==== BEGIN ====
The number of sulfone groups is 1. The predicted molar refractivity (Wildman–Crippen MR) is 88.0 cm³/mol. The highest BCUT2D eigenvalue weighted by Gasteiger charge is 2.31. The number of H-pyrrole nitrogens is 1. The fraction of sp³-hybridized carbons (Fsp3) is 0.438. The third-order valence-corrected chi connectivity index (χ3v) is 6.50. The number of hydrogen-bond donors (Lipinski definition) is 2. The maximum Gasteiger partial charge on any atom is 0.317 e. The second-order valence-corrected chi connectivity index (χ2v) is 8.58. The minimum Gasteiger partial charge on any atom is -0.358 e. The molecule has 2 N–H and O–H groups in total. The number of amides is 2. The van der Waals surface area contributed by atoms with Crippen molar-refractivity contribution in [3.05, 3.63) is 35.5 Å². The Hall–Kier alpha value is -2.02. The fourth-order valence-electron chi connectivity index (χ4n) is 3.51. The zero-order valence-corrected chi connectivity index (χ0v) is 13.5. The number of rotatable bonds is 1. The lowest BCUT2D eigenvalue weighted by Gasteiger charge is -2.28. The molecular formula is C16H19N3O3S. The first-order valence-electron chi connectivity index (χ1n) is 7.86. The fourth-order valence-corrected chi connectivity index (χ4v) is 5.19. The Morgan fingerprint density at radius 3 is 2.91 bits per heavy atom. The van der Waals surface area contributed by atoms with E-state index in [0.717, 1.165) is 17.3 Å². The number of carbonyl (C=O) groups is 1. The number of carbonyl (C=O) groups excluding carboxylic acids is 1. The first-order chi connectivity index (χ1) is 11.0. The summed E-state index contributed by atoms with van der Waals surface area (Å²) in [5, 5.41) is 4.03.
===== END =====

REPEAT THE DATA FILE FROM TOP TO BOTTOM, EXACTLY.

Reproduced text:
The number of sulfone groups is 1. The predicted molar refractivity (Wildman–Crippen MR) is 88.0 cm³/mol. The highest BCUT2D eigenvalue weighted by Gasteiger charge is 2.31. The number of H-pyrrole nitrogens is 1. The fraction of sp³-hybridized carbons (Fsp3) is 0.438. The third-order valence-corrected chi connectivity index (χ3v) is 6.50. The number of hydrogen-bond donors (Lipinski definition) is 2. The maximum Gasteiger partial charge on any atom is 0.317 e. The second-order valence-corrected chi connectivity index (χ2v) is 8.58. The minimum Gasteiger partial charge on any atom is -0.358 e. The molecule has 2 N–H and O–H groups in total. The number of amides is 2. The van der Waals surface area contributed by atoms with Crippen molar-refractivity contribution in [3.05, 3.63) is 35.5 Å². The Hall–Kier alpha value is -2.02. The fourth-order valence-electron chi connectivity index (χ4n) is 3.51. The zero-order valence-corrected chi connectivity index (χ0v) is 13.5. The number of rotatable bonds is 1. The lowest BCUT2D eigenvalue weighted by Gasteiger charge is -2.28. The molecular formula is C16H19N3O3S. The first-order valence-electron chi connectivity index (χ1n) is 7.86. The fourth-order valence-corrected chi connectivity index (χ4v) is 5.19. The Morgan fingerprint density at radius 3 is 2.91 bits per heavy atom. The van der Waals surface area contributed by atoms with E-state index in [0.717, 1.165) is 17.3 Å². The number of carbonyl (C=O) groups is 1. The number of carbonyl (C=O) groups excluding carboxylic acids is 1. The first-order chi connectivity index (χ1) is 11.0. The summed E-state index contributed by atoms with van der Waals surface area (Å²) in [5, 5.41) is 4.03.